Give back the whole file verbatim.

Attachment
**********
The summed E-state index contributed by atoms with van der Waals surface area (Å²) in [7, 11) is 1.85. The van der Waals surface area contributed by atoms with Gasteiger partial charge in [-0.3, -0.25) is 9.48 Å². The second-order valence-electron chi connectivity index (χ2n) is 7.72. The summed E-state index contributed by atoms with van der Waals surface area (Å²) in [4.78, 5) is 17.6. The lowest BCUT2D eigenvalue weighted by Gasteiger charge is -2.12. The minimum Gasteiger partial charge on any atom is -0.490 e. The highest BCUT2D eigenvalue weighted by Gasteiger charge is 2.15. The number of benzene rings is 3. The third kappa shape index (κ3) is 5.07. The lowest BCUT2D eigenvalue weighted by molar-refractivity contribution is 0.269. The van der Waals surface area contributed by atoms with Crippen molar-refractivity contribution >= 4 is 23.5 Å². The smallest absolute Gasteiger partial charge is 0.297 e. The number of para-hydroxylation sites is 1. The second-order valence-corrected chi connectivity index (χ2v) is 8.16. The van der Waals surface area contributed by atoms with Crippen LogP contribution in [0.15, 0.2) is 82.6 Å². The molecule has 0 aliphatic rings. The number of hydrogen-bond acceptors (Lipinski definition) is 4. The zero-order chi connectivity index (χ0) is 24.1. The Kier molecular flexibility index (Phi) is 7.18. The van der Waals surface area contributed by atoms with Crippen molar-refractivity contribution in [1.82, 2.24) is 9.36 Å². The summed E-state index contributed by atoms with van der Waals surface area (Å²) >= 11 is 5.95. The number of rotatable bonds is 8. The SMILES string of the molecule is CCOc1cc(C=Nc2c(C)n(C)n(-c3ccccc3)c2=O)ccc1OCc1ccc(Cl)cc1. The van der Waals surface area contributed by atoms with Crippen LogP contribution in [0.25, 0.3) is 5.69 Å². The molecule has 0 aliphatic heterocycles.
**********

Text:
The summed E-state index contributed by atoms with van der Waals surface area (Å²) in [7, 11) is 1.85. The van der Waals surface area contributed by atoms with Gasteiger partial charge in [-0.3, -0.25) is 9.48 Å². The second-order valence-electron chi connectivity index (χ2n) is 7.72. The summed E-state index contributed by atoms with van der Waals surface area (Å²) in [4.78, 5) is 17.6. The lowest BCUT2D eigenvalue weighted by Gasteiger charge is -2.12. The minimum Gasteiger partial charge on any atom is -0.490 e. The highest BCUT2D eigenvalue weighted by Gasteiger charge is 2.15. The number of benzene rings is 3. The third kappa shape index (κ3) is 5.07. The lowest BCUT2D eigenvalue weighted by molar-refractivity contribution is 0.269. The van der Waals surface area contributed by atoms with Crippen molar-refractivity contribution >= 4 is 23.5 Å². The smallest absolute Gasteiger partial charge is 0.297 e. The number of para-hydroxylation sites is 1. The second-order valence-corrected chi connectivity index (χ2v) is 8.16. The van der Waals surface area contributed by atoms with Crippen LogP contribution in [0.15, 0.2) is 82.6 Å². The molecule has 0 aliphatic rings. The number of hydrogen-bond acceptors (Lipinski definition) is 4. The zero-order chi connectivity index (χ0) is 24.1. The Kier molecular flexibility index (Phi) is 7.18. The van der Waals surface area contributed by atoms with Crippen molar-refractivity contribution in [1.82, 2.24) is 9.36 Å². The summed E-state index contributed by atoms with van der Waals surface area (Å²) >= 11 is 5.95. The number of rotatable bonds is 8. The SMILES string of the molecule is CCOc1cc(C=Nc2c(C)n(C)n(-c3ccccc3)c2=O)ccc1OCc1ccc(Cl)cc1. The van der Waals surface area contributed by atoms with Crippen LogP contribution in [0.25, 0.3) is 5.69 Å². The molecule has 0 aliphatic heterocycles.